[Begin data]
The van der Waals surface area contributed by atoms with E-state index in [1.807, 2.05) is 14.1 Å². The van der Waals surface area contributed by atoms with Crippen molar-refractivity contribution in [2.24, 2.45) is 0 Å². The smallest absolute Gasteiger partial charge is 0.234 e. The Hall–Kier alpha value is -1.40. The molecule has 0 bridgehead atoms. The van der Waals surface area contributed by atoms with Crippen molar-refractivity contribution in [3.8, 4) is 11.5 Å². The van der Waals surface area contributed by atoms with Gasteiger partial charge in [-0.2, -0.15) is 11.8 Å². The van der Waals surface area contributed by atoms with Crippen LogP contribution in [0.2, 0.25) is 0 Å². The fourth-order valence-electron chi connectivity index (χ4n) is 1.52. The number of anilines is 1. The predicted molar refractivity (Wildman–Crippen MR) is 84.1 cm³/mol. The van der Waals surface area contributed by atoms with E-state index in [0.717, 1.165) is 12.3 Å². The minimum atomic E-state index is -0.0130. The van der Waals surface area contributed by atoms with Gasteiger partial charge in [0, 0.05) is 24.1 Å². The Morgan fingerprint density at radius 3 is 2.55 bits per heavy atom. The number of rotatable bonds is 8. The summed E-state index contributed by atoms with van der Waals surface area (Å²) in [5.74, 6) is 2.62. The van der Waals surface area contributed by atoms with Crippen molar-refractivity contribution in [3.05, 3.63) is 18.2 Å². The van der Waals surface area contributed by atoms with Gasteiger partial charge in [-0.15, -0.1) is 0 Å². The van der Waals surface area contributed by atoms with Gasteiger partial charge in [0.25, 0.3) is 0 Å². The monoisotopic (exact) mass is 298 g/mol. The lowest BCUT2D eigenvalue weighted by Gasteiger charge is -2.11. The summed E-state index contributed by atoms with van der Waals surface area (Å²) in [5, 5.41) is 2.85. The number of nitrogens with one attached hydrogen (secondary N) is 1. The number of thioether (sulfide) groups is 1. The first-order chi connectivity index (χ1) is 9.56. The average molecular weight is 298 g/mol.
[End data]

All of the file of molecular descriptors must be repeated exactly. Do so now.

The van der Waals surface area contributed by atoms with E-state index in [1.807, 2.05) is 14.1 Å². The van der Waals surface area contributed by atoms with Crippen molar-refractivity contribution in [2.24, 2.45) is 0 Å². The smallest absolute Gasteiger partial charge is 0.234 e. The Hall–Kier alpha value is -1.40. The molecule has 0 bridgehead atoms. The van der Waals surface area contributed by atoms with Crippen molar-refractivity contribution in [3.8, 4) is 11.5 Å². The van der Waals surface area contributed by atoms with Gasteiger partial charge in [-0.2, -0.15) is 11.8 Å². The van der Waals surface area contributed by atoms with Crippen LogP contribution in [0.2, 0.25) is 0 Å². The fourth-order valence-electron chi connectivity index (χ4n) is 1.52. The number of anilines is 1. The predicted molar refractivity (Wildman–Crippen MR) is 84.1 cm³/mol. The van der Waals surface area contributed by atoms with E-state index in [0.717, 1.165) is 12.3 Å². The minimum atomic E-state index is -0.0130. The van der Waals surface area contributed by atoms with Gasteiger partial charge in [0, 0.05) is 24.1 Å². The Morgan fingerprint density at radius 3 is 2.55 bits per heavy atom. The number of rotatable bonds is 8. The summed E-state index contributed by atoms with van der Waals surface area (Å²) in [5.74, 6) is 2.62. The van der Waals surface area contributed by atoms with Crippen molar-refractivity contribution in [3.05, 3.63) is 18.2 Å². The van der Waals surface area contributed by atoms with Gasteiger partial charge in [-0.15, -0.1) is 0 Å². The van der Waals surface area contributed by atoms with Gasteiger partial charge in [0.25, 0.3) is 0 Å². The monoisotopic (exact) mass is 298 g/mol. The lowest BCUT2D eigenvalue weighted by Gasteiger charge is -2.11. The summed E-state index contributed by atoms with van der Waals surface area (Å²) in [5, 5.41) is 2.85. The number of nitrogens with one attached hydrogen (secondary N) is 1. The number of thioether (sulfide) groups is 1. The first-order chi connectivity index (χ1) is 9.56. The average molecular weight is 298 g/mol.